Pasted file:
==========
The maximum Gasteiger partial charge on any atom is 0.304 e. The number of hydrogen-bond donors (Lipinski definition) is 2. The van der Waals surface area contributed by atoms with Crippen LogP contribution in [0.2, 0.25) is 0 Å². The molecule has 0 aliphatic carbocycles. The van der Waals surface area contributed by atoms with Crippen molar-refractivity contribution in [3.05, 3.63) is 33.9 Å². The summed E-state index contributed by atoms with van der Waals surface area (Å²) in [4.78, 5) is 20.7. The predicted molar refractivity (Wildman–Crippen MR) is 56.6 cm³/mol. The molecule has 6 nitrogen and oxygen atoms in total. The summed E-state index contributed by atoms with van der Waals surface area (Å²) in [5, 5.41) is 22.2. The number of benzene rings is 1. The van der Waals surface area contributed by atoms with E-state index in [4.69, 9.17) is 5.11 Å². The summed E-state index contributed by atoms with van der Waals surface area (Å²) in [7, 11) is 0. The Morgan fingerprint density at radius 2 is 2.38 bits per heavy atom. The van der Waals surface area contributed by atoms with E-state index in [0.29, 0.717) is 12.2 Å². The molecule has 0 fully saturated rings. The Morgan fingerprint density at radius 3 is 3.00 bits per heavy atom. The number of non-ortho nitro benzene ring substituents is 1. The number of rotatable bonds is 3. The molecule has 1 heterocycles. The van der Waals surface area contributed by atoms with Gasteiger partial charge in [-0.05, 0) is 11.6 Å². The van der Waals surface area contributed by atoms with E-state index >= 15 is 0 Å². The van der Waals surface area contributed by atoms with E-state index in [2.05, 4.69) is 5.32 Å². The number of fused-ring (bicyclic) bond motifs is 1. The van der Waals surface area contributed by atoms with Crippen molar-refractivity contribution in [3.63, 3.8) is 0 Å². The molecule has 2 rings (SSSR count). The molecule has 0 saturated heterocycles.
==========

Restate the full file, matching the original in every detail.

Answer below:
The maximum Gasteiger partial charge on any atom is 0.304 e. The number of hydrogen-bond donors (Lipinski definition) is 2. The van der Waals surface area contributed by atoms with Crippen LogP contribution in [0.2, 0.25) is 0 Å². The molecule has 0 aliphatic carbocycles. The van der Waals surface area contributed by atoms with Crippen molar-refractivity contribution in [3.05, 3.63) is 33.9 Å². The summed E-state index contributed by atoms with van der Waals surface area (Å²) in [4.78, 5) is 20.7. The predicted molar refractivity (Wildman–Crippen MR) is 56.6 cm³/mol. The molecule has 6 nitrogen and oxygen atoms in total. The summed E-state index contributed by atoms with van der Waals surface area (Å²) in [5, 5.41) is 22.2. The number of benzene rings is 1. The van der Waals surface area contributed by atoms with E-state index in [4.69, 9.17) is 5.11 Å². The summed E-state index contributed by atoms with van der Waals surface area (Å²) in [7, 11) is 0. The Morgan fingerprint density at radius 2 is 2.38 bits per heavy atom. The van der Waals surface area contributed by atoms with E-state index in [0.29, 0.717) is 12.2 Å². The molecule has 0 fully saturated rings. The Morgan fingerprint density at radius 3 is 3.00 bits per heavy atom. The number of non-ortho nitro benzene ring substituents is 1. The number of rotatable bonds is 3. The molecule has 1 heterocycles. The van der Waals surface area contributed by atoms with Gasteiger partial charge in [-0.05, 0) is 11.6 Å². The van der Waals surface area contributed by atoms with E-state index >= 15 is 0 Å². The van der Waals surface area contributed by atoms with E-state index in [2.05, 4.69) is 5.32 Å². The number of fused-ring (bicyclic) bond motifs is 1. The van der Waals surface area contributed by atoms with Crippen molar-refractivity contribution in [3.63, 3.8) is 0 Å². The molecule has 2 rings (SSSR count). The molecule has 0 saturated heterocycles.